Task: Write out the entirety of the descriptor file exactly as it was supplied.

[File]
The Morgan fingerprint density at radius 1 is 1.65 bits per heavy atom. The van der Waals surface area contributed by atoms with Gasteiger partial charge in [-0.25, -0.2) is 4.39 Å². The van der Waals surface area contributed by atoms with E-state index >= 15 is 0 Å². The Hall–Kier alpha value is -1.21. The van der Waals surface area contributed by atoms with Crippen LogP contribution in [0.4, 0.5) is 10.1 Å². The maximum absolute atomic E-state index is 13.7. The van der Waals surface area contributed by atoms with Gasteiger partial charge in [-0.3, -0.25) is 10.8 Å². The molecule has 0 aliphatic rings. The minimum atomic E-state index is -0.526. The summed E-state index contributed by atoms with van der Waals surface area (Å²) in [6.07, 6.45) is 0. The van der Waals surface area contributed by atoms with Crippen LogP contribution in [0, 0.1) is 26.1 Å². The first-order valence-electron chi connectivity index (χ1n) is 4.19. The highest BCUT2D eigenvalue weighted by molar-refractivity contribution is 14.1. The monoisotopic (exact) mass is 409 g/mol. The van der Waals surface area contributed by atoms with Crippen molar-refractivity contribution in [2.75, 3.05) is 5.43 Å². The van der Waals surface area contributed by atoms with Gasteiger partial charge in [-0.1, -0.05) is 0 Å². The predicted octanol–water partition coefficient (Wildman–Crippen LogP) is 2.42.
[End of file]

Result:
The Morgan fingerprint density at radius 1 is 1.65 bits per heavy atom. The van der Waals surface area contributed by atoms with Gasteiger partial charge in [-0.25, -0.2) is 4.39 Å². The van der Waals surface area contributed by atoms with E-state index >= 15 is 0 Å². The Hall–Kier alpha value is -1.21. The van der Waals surface area contributed by atoms with Crippen LogP contribution in [0.4, 0.5) is 10.1 Å². The maximum absolute atomic E-state index is 13.7. The van der Waals surface area contributed by atoms with Gasteiger partial charge in [-0.3, -0.25) is 10.8 Å². The molecule has 0 aliphatic rings. The minimum atomic E-state index is -0.526. The summed E-state index contributed by atoms with van der Waals surface area (Å²) in [6.07, 6.45) is 0. The van der Waals surface area contributed by atoms with Crippen LogP contribution in [0, 0.1) is 26.1 Å². The first-order valence-electron chi connectivity index (χ1n) is 4.19. The highest BCUT2D eigenvalue weighted by molar-refractivity contribution is 14.1. The monoisotopic (exact) mass is 409 g/mol. The van der Waals surface area contributed by atoms with Crippen molar-refractivity contribution in [2.75, 3.05) is 5.43 Å². The van der Waals surface area contributed by atoms with Gasteiger partial charge in [-0.1, -0.05) is 0 Å². The predicted octanol–water partition coefficient (Wildman–Crippen LogP) is 2.42.